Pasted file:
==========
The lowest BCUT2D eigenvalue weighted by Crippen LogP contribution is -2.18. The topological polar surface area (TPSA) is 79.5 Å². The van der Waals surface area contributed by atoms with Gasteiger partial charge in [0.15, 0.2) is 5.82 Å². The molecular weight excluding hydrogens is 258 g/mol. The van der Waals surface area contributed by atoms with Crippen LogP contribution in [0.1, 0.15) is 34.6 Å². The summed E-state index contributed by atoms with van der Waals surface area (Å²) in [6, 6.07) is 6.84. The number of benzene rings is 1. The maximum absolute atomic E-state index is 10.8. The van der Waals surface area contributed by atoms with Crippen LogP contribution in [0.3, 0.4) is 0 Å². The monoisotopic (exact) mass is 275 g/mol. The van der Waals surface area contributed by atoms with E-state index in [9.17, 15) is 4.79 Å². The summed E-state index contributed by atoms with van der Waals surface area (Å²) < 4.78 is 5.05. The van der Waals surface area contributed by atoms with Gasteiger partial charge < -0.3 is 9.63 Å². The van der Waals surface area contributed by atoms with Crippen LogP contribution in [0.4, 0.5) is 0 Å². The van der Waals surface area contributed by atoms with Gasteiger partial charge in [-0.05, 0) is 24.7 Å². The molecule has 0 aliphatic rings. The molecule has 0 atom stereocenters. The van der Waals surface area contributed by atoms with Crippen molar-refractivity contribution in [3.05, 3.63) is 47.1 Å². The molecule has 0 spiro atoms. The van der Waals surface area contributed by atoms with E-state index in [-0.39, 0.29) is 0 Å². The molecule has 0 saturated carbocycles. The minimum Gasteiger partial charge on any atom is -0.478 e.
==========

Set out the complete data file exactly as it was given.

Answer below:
The lowest BCUT2D eigenvalue weighted by Crippen LogP contribution is -2.18. The topological polar surface area (TPSA) is 79.5 Å². The van der Waals surface area contributed by atoms with Gasteiger partial charge in [0.15, 0.2) is 5.82 Å². The molecular weight excluding hydrogens is 258 g/mol. The van der Waals surface area contributed by atoms with Crippen LogP contribution in [0.1, 0.15) is 34.6 Å². The summed E-state index contributed by atoms with van der Waals surface area (Å²) in [6, 6.07) is 6.84. The number of benzene rings is 1. The maximum absolute atomic E-state index is 10.8. The van der Waals surface area contributed by atoms with Crippen LogP contribution in [0.3, 0.4) is 0 Å². The monoisotopic (exact) mass is 275 g/mol. The van der Waals surface area contributed by atoms with E-state index in [9.17, 15) is 4.79 Å². The summed E-state index contributed by atoms with van der Waals surface area (Å²) < 4.78 is 5.05. The van der Waals surface area contributed by atoms with Gasteiger partial charge < -0.3 is 9.63 Å². The van der Waals surface area contributed by atoms with Crippen LogP contribution in [0.4, 0.5) is 0 Å². The van der Waals surface area contributed by atoms with Gasteiger partial charge in [-0.05, 0) is 24.7 Å². The molecule has 0 aliphatic rings. The molecule has 0 atom stereocenters. The van der Waals surface area contributed by atoms with Crippen molar-refractivity contribution in [3.05, 3.63) is 47.1 Å². The molecule has 0 spiro atoms. The van der Waals surface area contributed by atoms with E-state index in [-0.39, 0.29) is 0 Å². The molecule has 0 saturated carbocycles. The minimum Gasteiger partial charge on any atom is -0.478 e.